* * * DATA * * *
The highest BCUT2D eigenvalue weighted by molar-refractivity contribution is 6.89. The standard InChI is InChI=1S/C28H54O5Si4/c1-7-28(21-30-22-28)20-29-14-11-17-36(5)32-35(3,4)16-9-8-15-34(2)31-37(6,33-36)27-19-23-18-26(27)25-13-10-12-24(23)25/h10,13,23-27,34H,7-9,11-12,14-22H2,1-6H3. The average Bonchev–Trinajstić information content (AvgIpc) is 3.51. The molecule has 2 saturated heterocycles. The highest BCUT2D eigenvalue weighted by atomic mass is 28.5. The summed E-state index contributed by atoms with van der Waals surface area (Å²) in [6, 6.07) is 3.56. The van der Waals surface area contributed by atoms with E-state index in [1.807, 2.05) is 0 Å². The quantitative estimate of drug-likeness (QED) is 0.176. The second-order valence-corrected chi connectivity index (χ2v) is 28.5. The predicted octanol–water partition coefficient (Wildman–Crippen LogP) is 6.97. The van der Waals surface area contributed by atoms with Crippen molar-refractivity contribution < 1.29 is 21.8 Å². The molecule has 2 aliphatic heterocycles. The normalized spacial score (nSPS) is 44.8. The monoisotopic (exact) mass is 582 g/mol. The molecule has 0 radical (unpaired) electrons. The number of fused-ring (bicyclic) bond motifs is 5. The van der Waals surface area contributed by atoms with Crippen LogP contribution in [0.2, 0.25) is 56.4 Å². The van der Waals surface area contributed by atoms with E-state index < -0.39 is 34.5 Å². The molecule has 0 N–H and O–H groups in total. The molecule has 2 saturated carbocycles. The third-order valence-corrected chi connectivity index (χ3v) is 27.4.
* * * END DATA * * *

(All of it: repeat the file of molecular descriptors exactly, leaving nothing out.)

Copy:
The highest BCUT2D eigenvalue weighted by molar-refractivity contribution is 6.89. The standard InChI is InChI=1S/C28H54O5Si4/c1-7-28(21-30-22-28)20-29-14-11-17-36(5)32-35(3,4)16-9-8-15-34(2)31-37(6,33-36)27-19-23-18-26(27)25-13-10-12-24(23)25/h10,13,23-27,34H,7-9,11-12,14-22H2,1-6H3. The average Bonchev–Trinajstić information content (AvgIpc) is 3.51. The molecule has 2 saturated heterocycles. The highest BCUT2D eigenvalue weighted by atomic mass is 28.5. The summed E-state index contributed by atoms with van der Waals surface area (Å²) in [6, 6.07) is 3.56. The van der Waals surface area contributed by atoms with E-state index in [1.807, 2.05) is 0 Å². The quantitative estimate of drug-likeness (QED) is 0.176. The second-order valence-corrected chi connectivity index (χ2v) is 28.5. The predicted octanol–water partition coefficient (Wildman–Crippen LogP) is 6.97. The van der Waals surface area contributed by atoms with Crippen molar-refractivity contribution < 1.29 is 21.8 Å². The molecule has 2 aliphatic heterocycles. The normalized spacial score (nSPS) is 44.8. The monoisotopic (exact) mass is 582 g/mol. The molecule has 0 radical (unpaired) electrons. The number of fused-ring (bicyclic) bond motifs is 5. The van der Waals surface area contributed by atoms with Crippen LogP contribution in [0.2, 0.25) is 56.4 Å². The van der Waals surface area contributed by atoms with E-state index < -0.39 is 34.5 Å². The molecule has 0 N–H and O–H groups in total. The molecule has 2 saturated carbocycles. The third-order valence-corrected chi connectivity index (χ3v) is 27.4.